Steve are the public sector unions not becoming unscrupulous in creating as Mr. Zeidler warned in the late 60's "a powerful second chamber to local municipal government" that is unelected but has the power to control the spending of public tax dollars thru arbitration. A power to suspend the providing of public services for the greater good thru strike. A power that is used increasingly today for their own good extending them beyond the equality levels in the private sector. The progressive tax is an issue with state corporate income tax, a progressive tax I believe is not applicable in the local municipal budget. Municiapalities must keep property taxes low to keep their corporate land attractive and retain jobs. Walkers initiatives are aimed at giving municipalities back the power to control what they and the citizens believe is the greater good for the community unteathered from public unions. Remember the Wisconsin Civil Service Laws that were created durring the term of Bob LaFollette to protect public workers in lieu of having collective bargaining. He just like Mr. Zeidler believed in having workers rights and municipal rights balanced to govern for the greater good of all.
Steven Younk November 18, 2011 at 10:21 PM
First off Richard, public school employees are not permitted to strike by state law. I know of only one instance, and that would of been Hortonville long ago. It never works to strike, and with the exception of a few isolated instances it hasn't happened. Ahhh, I well remember the "protests" which ultimately didn't do much more then pull us apart even further. What they did do, was dismiss the myth that elected officials had our best interests in mind. The private sector is just that, private and self serving, which is their right and privilege. Who but who decides what the 'greater public good is? I remember well the Wisconsin Civil Service Laws to protect workers. However, somehow these workers when asking for a decent wage, decent working conditions etal, were hosed down by the "municipal" police who were controlled by ? But I digress here. Although you cite Mr Zeidlers belief, it would be lax to say that with the division of income between the haves and have less then's becomes the real issue. Yes, there is strength in numbers, and yes the greater good for all is light years away. By playing one against the other is not really working. We shall see what we shall see, but to take away the human right to look out for ones best interests is somewhat sad, and to say its for the good of all, perhaps a bit far fetched. Richard, we are just gonna have to agree to disagree on this one. I do so respect your thoughts however.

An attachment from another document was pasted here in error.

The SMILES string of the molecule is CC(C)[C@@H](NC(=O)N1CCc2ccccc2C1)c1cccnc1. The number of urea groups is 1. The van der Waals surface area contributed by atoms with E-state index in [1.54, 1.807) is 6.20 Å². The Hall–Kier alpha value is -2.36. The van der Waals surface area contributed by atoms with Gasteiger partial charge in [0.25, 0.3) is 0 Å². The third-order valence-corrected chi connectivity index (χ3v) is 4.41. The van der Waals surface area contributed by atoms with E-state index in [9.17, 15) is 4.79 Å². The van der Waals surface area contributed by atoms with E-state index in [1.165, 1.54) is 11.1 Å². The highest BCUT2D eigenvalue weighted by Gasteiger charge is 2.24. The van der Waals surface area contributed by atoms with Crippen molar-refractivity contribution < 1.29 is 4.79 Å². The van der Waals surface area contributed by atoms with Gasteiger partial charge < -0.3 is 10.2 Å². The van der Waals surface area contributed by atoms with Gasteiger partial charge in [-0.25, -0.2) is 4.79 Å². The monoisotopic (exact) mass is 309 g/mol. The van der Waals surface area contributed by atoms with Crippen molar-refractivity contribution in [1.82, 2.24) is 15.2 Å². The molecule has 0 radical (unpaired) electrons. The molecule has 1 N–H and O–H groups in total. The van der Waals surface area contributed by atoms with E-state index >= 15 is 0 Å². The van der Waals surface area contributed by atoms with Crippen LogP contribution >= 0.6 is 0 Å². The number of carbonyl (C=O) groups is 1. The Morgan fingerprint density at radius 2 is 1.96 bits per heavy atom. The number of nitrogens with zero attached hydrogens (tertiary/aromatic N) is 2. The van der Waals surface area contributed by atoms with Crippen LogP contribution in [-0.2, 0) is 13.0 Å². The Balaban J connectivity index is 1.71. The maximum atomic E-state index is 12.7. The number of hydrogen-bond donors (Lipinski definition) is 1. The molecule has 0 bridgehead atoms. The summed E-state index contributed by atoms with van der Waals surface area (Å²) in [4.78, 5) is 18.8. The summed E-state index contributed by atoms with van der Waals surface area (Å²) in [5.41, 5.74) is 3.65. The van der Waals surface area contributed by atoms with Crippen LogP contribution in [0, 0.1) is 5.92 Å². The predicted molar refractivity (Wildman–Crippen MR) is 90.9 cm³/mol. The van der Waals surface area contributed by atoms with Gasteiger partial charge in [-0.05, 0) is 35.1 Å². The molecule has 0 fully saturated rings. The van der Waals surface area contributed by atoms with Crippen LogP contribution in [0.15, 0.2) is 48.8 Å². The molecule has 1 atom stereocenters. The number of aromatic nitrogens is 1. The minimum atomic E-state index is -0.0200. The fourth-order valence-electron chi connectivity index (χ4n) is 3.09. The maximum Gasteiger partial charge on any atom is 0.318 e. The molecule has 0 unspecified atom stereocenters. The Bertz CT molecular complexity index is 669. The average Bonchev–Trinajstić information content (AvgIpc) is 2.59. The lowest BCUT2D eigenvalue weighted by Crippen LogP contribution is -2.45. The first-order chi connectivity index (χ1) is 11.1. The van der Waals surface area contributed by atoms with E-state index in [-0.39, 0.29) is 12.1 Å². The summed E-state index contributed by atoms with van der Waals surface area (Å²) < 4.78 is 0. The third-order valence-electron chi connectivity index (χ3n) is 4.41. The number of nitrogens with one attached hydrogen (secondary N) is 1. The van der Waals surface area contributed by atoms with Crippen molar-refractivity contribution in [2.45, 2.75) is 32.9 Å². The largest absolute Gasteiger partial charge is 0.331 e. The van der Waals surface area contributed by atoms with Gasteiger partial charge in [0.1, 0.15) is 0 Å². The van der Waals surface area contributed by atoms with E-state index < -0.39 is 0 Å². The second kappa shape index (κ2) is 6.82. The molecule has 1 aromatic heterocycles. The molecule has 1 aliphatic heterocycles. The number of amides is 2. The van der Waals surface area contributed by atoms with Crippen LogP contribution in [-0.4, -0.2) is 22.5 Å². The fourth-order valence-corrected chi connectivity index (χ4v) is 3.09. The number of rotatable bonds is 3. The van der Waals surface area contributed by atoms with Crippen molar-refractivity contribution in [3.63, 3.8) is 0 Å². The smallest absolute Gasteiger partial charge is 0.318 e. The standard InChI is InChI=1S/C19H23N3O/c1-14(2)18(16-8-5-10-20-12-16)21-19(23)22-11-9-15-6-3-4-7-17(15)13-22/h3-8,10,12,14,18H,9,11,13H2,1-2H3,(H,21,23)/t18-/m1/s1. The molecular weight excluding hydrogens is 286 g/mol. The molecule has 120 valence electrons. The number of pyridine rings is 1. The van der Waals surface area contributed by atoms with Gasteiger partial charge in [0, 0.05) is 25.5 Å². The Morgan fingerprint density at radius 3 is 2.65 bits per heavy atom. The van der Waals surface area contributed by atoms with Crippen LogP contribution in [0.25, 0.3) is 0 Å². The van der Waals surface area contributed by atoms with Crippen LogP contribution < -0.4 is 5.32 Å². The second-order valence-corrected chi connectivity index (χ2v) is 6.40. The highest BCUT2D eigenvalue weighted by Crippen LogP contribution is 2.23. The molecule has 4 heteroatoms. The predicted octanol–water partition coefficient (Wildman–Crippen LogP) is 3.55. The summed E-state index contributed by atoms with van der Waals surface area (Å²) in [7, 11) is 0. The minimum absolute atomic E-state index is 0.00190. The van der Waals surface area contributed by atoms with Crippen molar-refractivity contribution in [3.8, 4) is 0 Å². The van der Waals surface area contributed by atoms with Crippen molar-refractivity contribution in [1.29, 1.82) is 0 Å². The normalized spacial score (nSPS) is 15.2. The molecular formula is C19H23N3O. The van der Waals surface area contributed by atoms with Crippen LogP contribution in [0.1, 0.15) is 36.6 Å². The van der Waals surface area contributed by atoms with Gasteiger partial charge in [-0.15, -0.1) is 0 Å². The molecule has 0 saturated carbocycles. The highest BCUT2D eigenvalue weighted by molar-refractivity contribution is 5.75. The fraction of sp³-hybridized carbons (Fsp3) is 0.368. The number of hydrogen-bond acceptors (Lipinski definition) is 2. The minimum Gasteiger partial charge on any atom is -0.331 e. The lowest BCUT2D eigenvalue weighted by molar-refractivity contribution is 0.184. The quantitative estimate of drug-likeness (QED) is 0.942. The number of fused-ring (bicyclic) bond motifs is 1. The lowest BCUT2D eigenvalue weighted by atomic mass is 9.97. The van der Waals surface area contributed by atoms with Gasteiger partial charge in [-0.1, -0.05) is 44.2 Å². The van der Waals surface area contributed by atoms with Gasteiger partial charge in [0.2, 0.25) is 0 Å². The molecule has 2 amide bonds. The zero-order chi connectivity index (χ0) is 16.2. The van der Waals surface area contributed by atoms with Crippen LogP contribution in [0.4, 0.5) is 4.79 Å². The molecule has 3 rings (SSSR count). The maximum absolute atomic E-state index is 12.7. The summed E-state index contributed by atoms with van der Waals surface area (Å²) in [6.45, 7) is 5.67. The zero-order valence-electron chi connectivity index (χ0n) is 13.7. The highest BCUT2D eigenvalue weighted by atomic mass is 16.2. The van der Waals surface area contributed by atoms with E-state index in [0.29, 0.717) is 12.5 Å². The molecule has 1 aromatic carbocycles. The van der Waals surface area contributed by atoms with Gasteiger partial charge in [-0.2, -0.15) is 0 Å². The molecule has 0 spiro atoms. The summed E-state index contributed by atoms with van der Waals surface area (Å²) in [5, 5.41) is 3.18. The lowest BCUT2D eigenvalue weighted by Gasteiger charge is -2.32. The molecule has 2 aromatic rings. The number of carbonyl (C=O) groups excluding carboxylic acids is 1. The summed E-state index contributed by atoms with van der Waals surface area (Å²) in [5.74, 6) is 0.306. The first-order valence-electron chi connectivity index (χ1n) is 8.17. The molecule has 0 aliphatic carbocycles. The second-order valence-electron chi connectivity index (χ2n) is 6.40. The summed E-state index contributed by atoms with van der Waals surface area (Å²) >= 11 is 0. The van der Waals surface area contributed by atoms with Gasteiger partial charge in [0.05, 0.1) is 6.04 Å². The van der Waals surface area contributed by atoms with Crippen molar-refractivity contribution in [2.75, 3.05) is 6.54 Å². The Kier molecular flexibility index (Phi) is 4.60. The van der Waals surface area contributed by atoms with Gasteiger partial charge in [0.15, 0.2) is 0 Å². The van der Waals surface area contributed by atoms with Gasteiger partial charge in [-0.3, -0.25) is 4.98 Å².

Steven Younk November 19, 2011 at 12:55 PM
Barbara, I am sorry you chose to see the term as a sexual reference, that was your interpretation, and surely not the intent. I was in no way aimed at you, but if you feel you are of that political belief, again, that is your right . If you are an educated person, I'd expect more then an assumption of a phrase used by those of that political agenda. I'd expect more of a person, who wishes to partake of a difference in political beliefs. I know quite a few from the l% that support Walker. The Koch brothers come to mind.